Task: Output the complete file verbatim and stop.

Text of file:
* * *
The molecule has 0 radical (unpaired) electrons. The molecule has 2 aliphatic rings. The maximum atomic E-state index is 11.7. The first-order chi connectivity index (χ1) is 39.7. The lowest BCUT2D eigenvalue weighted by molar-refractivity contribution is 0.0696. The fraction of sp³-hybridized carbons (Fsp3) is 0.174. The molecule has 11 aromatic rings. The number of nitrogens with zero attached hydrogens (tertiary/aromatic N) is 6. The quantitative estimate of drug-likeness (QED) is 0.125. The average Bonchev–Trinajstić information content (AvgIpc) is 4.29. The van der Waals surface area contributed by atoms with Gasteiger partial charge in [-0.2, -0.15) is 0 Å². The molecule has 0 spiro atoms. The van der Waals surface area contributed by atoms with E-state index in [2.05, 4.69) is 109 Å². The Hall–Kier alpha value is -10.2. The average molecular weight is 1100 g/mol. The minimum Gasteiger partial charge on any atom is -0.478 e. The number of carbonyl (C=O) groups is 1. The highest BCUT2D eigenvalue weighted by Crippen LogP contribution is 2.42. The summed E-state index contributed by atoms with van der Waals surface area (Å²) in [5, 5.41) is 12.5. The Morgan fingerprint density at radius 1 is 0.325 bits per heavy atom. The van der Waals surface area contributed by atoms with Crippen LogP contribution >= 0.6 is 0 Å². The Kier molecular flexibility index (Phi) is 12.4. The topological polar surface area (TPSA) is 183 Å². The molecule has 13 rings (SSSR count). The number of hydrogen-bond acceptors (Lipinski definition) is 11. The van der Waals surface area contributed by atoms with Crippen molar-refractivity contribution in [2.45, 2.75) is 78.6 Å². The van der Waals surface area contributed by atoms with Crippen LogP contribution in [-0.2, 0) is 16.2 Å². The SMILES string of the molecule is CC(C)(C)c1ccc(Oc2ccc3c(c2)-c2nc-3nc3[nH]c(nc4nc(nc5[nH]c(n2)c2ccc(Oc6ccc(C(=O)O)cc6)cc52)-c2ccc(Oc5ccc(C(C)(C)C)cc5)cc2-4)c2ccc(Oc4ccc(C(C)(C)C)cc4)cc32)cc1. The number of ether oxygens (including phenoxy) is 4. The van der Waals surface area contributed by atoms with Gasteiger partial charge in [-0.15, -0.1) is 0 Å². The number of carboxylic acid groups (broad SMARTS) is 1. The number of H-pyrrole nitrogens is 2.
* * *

The molecule has 0 radical (unpaired) electrons. The molecule has 2 aliphatic rings. The maximum atomic E-state index is 11.7. The first-order chi connectivity index (χ1) is 39.7. The lowest BCUT2D eigenvalue weighted by molar-refractivity contribution is 0.0696. The fraction of sp³-hybridized carbons (Fsp3) is 0.174. The molecule has 11 aromatic rings. The number of nitrogens with zero attached hydrogens (tertiary/aromatic N) is 6. The quantitative estimate of drug-likeness (QED) is 0.125. The average Bonchev–Trinajstić information content (AvgIpc) is 4.29. The van der Waals surface area contributed by atoms with Gasteiger partial charge in [-0.2, -0.15) is 0 Å². The molecule has 0 spiro atoms. The van der Waals surface area contributed by atoms with E-state index in [2.05, 4.69) is 109 Å². The Hall–Kier alpha value is -10.2. The average molecular weight is 1100 g/mol. The minimum Gasteiger partial charge on any atom is -0.478 e. The number of carbonyl (C=O) groups is 1. The highest BCUT2D eigenvalue weighted by Crippen LogP contribution is 2.42. The summed E-state index contributed by atoms with van der Waals surface area (Å²) in [5, 5.41) is 12.5. The Morgan fingerprint density at radius 1 is 0.325 bits per heavy atom. The van der Waals surface area contributed by atoms with Crippen LogP contribution >= 0.6 is 0 Å². The Kier molecular flexibility index (Phi) is 12.4. The topological polar surface area (TPSA) is 183 Å². The molecule has 13 rings (SSSR count). The number of hydrogen-bond acceptors (Lipinski definition) is 11. The van der Waals surface area contributed by atoms with Crippen molar-refractivity contribution in [2.45, 2.75) is 78.6 Å². The van der Waals surface area contributed by atoms with Crippen LogP contribution in [-0.2, 0) is 16.2 Å². The SMILES string of the molecule is CC(C)(C)c1ccc(Oc2ccc3c(c2)-c2nc-3nc3[nH]c(nc4nc(nc5[nH]c(n2)c2ccc(Oc6ccc(C(=O)O)cc6)cc52)-c2ccc(Oc5ccc(C(C)(C)C)cc5)cc2-4)c2ccc(Oc4ccc(C(C)(C)C)cc4)cc32)cc1. The number of ether oxygens (including phenoxy) is 4. The van der Waals surface area contributed by atoms with Gasteiger partial charge in [-0.15, -0.1) is 0 Å². The number of carboxylic acid groups (broad SMARTS) is 1. The number of H-pyrrole nitrogens is 2.